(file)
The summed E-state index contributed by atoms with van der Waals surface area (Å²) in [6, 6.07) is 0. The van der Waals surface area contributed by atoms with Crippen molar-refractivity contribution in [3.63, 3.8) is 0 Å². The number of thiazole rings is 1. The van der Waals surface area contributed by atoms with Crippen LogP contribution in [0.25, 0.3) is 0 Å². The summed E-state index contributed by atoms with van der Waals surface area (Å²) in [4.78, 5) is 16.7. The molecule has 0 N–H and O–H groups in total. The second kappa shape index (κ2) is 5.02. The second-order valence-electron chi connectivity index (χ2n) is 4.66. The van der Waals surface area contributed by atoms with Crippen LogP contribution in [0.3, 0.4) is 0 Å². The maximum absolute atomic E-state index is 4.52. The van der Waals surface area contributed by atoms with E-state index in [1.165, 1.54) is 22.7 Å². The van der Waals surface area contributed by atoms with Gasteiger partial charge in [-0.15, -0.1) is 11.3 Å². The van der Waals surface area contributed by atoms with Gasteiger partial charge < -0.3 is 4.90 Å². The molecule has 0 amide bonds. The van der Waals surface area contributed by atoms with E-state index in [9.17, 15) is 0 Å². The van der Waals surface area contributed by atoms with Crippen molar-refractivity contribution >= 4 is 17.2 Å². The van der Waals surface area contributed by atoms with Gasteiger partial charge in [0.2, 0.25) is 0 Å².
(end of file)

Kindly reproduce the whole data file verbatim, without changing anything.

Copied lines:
The summed E-state index contributed by atoms with van der Waals surface area (Å²) in [6, 6.07) is 0. The van der Waals surface area contributed by atoms with Crippen molar-refractivity contribution in [3.63, 3.8) is 0 Å². The number of thiazole rings is 1. The van der Waals surface area contributed by atoms with Crippen LogP contribution in [0.25, 0.3) is 0 Å². The summed E-state index contributed by atoms with van der Waals surface area (Å²) in [4.78, 5) is 16.7. The molecule has 0 N–H and O–H groups in total. The second kappa shape index (κ2) is 5.02. The second-order valence-electron chi connectivity index (χ2n) is 4.66. The van der Waals surface area contributed by atoms with Crippen LogP contribution in [0.3, 0.4) is 0 Å². The maximum absolute atomic E-state index is 4.52. The van der Waals surface area contributed by atoms with E-state index in [1.165, 1.54) is 22.7 Å². The van der Waals surface area contributed by atoms with Gasteiger partial charge in [-0.15, -0.1) is 11.3 Å². The van der Waals surface area contributed by atoms with Gasteiger partial charge < -0.3 is 4.90 Å². The molecule has 0 amide bonds. The van der Waals surface area contributed by atoms with E-state index in [9.17, 15) is 0 Å². The van der Waals surface area contributed by atoms with Crippen molar-refractivity contribution >= 4 is 17.2 Å². The van der Waals surface area contributed by atoms with Gasteiger partial charge in [0.2, 0.25) is 0 Å².